Dumb python questions

Paul Rubin phr-n2001 at nightsong.com
Sun Aug 19 21:12:35 CEST 2001

"Alex Martelli" <aleaxit at yahoo.com> writes:
> Unfortunately, gmpy just relies on GMP, which in turn only has the
> carefully tuned machine-language inner loops on a few selected
> architectures -- elsewhere they're replaced by carefully-coded C
> which, indeed, cannot be quite as fast.  I noticed because at first
> I only had a C-only version of GMP for Windows/VC++6; when I
> moved to a GMP version including the port of the assembly part,
> performance soared [and another boost came from switching to
> an Athlon chip from a pure-Intel one -- so I sort of suspect that
> there should probably be different machine-language inner loops
> for top performance on Athlon vs Pentium3, given different
> caching, branch-prediction, etc, etc].  Unfortunately I did no
> careful measurements (mea culpa!) so thanks for giving them...

The main bottleneck in C is integer multiplication.  Most computers
have an integer multiply instruction that multiplies two words and
gives a doubleword result (32*32->64 bits), so in asm you just use it.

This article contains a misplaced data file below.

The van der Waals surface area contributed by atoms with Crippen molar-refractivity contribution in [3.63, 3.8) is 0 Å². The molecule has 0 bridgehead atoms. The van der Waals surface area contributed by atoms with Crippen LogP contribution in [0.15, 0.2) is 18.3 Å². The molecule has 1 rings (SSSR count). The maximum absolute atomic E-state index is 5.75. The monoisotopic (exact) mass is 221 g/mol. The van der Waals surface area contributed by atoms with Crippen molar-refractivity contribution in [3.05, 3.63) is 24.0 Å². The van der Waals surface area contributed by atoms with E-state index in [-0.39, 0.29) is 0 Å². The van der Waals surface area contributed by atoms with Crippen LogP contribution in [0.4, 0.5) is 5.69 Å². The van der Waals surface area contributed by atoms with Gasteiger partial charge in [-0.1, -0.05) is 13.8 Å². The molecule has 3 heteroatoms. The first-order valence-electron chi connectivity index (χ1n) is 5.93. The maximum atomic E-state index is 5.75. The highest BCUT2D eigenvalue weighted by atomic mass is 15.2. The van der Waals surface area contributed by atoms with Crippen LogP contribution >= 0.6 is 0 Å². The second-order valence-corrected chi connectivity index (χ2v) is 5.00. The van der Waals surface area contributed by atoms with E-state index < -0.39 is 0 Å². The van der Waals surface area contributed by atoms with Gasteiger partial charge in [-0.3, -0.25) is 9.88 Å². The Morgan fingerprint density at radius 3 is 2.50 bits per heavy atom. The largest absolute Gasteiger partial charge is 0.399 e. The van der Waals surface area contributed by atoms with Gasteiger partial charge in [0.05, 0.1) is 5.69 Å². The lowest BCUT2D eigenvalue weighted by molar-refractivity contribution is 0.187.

There's not a good way to code that portably in C, so you end up using
four 16*16->32 multiplications instead of one 32*32->64
multiplication.  That slows you down by a factor of 4 right away.
The other differences coming from e.g. differences in cpu architecture
between x86 variants are minor by comparison.  One exception: the
original Pentium had a much faster FMUL (floating point mul) instruction
than IMUL, and it paid off to totally reorganize the bignum calculation
to do the intermediate calculations in floating point.


(an MS Word file, unfortunately) has a bunch of description of how
to do fast bignum arithmetic.  See also http://indigo.ie/~mscott
for some benchmarks.

> > in portable C.  Python's arithmetic is around 100x faster than
> > perl's Math::BigInt.
> Interesting -- I guess (and hope, because competition is what
> keeps everybody on their toes:-) that some devoted Perlist is
> already busy recoding their big-int module for performance?-)

I think there are GMP and other native C extensions for fast
arithmetic in Perl.  Math::BigInt is written in pure Perl,
representing long ints as strings.  That's why it's so slow.

More information about the Python-list mailing list